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The hazards of representing yourself in pro per

As legal fees continue to skyrocket, more and more people find they cannot afford to pay high rates for legal services. Reasoning that they know their cases better than anyone else and are not willing to forfeit their claims, laypeople are filing lawsuits in pro per.  (In propria persona, but that is quite a mouthful!)  

It is a daunting prospect. As an in pro per litigant, you are held to the same standard as an attorney who has gone through law school and may have years of experience in civil procedure. You cannot use ignorance of the law as an excuse. You are expected to know how to present your case without the assistance of the judge.

Some litigants mistakenly believe that a judge, who is supposed to be impartial, will help you. Such a believe is inopposite to the very concept of being impartial. It requires a judge to educate you at the expense, and very often the objection, of the opposing side.

Judges take different views on how helpful they can be. The reality is that courts are more efficient if everyone knows the rules. That means that both parties are represented attorneys. Attorneys know their roles and the procedures involved in handling a case. Explaining these rules to in pro per litigants takes time and patience. Not all judges are willing to do it and will take very opportunity to encourage you to retain an attorney. Some are nicer than others in their encouragement.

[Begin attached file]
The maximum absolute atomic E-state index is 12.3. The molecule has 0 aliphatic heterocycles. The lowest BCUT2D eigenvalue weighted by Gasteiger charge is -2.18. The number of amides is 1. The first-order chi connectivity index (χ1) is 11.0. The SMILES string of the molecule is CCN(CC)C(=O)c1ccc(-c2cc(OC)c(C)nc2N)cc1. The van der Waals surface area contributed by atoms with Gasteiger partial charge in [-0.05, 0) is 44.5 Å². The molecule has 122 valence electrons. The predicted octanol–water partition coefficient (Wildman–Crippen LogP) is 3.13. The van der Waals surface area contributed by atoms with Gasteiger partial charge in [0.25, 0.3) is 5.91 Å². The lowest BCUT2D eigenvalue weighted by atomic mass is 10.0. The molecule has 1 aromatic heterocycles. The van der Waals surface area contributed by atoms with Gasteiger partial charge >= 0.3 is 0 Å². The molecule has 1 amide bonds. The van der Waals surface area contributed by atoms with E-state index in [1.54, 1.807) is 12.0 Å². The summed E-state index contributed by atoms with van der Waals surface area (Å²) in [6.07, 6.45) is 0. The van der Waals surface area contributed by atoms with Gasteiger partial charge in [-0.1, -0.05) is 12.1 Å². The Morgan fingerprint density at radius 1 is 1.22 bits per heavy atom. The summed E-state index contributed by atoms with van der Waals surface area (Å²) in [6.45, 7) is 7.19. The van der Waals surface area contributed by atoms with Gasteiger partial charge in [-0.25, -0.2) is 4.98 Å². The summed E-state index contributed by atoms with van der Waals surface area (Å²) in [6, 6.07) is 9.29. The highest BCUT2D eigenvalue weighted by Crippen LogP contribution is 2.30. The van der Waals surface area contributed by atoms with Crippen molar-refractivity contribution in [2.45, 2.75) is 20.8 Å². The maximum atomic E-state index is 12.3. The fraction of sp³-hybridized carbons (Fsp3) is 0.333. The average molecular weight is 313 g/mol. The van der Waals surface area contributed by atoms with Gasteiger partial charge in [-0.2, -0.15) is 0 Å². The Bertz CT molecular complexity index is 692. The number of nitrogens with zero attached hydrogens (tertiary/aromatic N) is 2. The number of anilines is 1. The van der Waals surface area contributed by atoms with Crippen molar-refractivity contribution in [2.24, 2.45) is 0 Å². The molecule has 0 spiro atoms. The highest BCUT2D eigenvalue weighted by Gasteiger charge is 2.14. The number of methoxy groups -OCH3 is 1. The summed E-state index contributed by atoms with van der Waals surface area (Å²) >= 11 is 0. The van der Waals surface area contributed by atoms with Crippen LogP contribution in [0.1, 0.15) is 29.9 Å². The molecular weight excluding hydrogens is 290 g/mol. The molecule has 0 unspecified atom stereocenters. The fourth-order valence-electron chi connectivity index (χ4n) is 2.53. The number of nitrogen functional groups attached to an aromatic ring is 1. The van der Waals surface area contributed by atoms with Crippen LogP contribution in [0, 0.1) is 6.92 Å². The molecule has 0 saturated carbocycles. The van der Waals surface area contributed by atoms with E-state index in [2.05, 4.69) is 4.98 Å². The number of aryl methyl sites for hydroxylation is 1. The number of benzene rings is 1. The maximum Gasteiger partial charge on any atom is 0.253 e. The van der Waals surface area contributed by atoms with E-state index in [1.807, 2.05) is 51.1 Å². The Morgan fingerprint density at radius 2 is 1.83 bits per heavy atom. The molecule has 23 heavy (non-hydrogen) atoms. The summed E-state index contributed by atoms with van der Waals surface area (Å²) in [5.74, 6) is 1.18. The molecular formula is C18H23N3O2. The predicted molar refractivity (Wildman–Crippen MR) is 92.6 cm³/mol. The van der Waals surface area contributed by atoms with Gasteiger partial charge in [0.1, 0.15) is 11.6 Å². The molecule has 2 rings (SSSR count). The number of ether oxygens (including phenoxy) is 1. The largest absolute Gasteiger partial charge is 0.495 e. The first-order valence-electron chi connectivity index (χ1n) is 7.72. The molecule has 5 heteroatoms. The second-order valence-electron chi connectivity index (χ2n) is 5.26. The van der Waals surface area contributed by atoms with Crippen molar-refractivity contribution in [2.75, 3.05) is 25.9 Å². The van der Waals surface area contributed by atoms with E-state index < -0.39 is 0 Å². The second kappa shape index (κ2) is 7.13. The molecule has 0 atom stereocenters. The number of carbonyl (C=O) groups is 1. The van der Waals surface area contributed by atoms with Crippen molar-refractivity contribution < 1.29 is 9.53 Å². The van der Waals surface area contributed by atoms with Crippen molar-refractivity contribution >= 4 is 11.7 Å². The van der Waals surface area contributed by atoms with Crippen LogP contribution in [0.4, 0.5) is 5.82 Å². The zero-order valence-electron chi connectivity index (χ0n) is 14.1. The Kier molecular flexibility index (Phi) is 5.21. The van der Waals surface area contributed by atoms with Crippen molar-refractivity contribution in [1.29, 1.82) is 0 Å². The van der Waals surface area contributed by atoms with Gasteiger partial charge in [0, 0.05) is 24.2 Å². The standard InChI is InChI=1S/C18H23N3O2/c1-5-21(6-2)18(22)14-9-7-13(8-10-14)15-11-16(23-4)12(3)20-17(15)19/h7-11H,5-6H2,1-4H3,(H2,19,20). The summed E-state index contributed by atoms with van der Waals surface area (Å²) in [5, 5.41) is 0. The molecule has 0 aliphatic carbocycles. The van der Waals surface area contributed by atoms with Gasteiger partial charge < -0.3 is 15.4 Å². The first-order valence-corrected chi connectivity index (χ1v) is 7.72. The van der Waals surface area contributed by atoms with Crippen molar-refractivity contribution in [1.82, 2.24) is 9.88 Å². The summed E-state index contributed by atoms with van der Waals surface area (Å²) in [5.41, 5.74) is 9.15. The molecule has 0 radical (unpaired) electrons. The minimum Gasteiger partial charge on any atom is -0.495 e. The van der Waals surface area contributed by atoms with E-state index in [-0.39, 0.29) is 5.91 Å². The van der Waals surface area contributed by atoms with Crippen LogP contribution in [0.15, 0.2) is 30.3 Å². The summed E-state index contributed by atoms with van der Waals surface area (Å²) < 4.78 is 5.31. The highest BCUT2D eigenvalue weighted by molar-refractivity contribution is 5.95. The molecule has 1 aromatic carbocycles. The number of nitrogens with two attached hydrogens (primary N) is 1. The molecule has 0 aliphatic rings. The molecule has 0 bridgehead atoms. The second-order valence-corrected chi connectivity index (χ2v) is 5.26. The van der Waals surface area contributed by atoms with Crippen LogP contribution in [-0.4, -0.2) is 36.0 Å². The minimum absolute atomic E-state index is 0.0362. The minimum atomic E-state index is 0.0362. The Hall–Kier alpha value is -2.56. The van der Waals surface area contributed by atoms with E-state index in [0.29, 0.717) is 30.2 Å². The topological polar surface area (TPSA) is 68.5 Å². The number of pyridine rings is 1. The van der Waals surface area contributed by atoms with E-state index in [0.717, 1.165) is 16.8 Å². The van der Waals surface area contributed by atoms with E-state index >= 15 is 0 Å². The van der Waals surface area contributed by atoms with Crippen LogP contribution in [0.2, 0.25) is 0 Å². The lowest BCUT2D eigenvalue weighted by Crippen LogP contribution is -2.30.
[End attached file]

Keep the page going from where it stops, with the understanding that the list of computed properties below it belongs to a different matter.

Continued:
Judges also know that even the best case can be lost through a procedural error. Miss a hearing and you have no voice. File your papers late and they will often be disregarded. There are rules - statutes, rules of court, local rules, and even unwritten local practices - that must be learned and applied. It is a mindfield for the in pro per litigant.

In the last few weeks, I have been contacted by in pro per litigants who have lost their caes at the superior court level.  Most of them were lost due to procedural errors. Quite often, there is not much I can do at the appellate level, especially if there is no record to explain their failure to observe procedural rules. For instance, if you file a medical malpractice action against a doctor, you will eventually need a medical expert at some point, whether it is to oppose a motion for summary judgment or at trial. But many doctors refuse to act as an expert for in pro per litigants. End of case.

It is sad to hear from litigants who may have a meritorious case but lack the knowledge to pursue it. In essence, the legal system is set up against in pro per litigants. Sometimes there are viable alternatives, such as legal clinics, legal aid or even self-help clinics offered by the courts. But in reality, these may be poor substitutes for hiring an attorney. I think it would be great if there was a way we could make the judicial system more user-friendly but there does not seem to be a big effort to overhaul it to accommodate in pro per litigants.